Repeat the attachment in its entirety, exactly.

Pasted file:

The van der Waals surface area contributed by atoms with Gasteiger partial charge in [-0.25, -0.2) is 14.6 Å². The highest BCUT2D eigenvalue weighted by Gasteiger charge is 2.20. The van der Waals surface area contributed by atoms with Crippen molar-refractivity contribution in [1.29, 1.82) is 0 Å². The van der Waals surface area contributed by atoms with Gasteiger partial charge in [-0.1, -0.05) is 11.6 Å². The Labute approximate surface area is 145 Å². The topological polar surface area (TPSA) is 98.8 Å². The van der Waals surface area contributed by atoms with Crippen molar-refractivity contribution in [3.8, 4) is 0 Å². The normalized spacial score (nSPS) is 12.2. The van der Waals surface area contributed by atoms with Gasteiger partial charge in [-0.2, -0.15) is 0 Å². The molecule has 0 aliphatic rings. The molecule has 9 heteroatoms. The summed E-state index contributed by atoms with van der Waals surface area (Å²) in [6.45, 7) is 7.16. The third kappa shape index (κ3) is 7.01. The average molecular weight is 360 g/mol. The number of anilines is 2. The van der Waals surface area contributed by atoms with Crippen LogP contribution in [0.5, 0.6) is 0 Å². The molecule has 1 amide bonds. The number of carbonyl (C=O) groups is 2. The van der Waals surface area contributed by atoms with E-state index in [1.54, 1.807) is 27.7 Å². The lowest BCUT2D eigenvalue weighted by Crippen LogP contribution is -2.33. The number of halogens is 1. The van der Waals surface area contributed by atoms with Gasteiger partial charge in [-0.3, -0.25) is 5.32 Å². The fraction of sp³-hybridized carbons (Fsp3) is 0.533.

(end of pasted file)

The van der Waals surface area contributed by atoms with Gasteiger partial charge in [-0.25, -0.2) is 14.6 Å². The highest BCUT2D eigenvalue weighted by Gasteiger charge is 2.20. The van der Waals surface area contributed by atoms with Crippen molar-refractivity contribution in [1.29, 1.82) is 0 Å². The van der Waals surface area contributed by atoms with Gasteiger partial charge in [-0.1, -0.05) is 11.6 Å². The Labute approximate surface area is 145 Å². The topological polar surface area (TPSA) is 98.8 Å². The van der Waals surface area contributed by atoms with Crippen molar-refractivity contribution in [3.8, 4) is 0 Å². The normalized spacial score (nSPS) is 12.2. The van der Waals surface area contributed by atoms with Gasteiger partial charge in [-0.2, -0.15) is 0 Å². The molecule has 0 aliphatic rings. The molecule has 9 heteroatoms. The summed E-state index contributed by atoms with van der Waals surface area (Å²) in [6.45, 7) is 7.16. The third kappa shape index (κ3) is 7.01. The average molecular weight is 360 g/mol. The number of anilines is 2. The van der Waals surface area contributed by atoms with Crippen LogP contribution in [0.5, 0.6) is 0 Å². The molecule has 1 amide bonds. The number of carbonyl (C=O) groups is 2. The van der Waals surface area contributed by atoms with E-state index in [1.54, 1.807) is 27.7 Å². The lowest BCUT2D eigenvalue weighted by Crippen LogP contribution is -2.33. The number of halogens is 1. The van der Waals surface area contributed by atoms with Gasteiger partial charge in [-0.3, -0.25) is 5.32 Å². The fraction of sp³-hybridized carbons (Fsp3) is 0.533.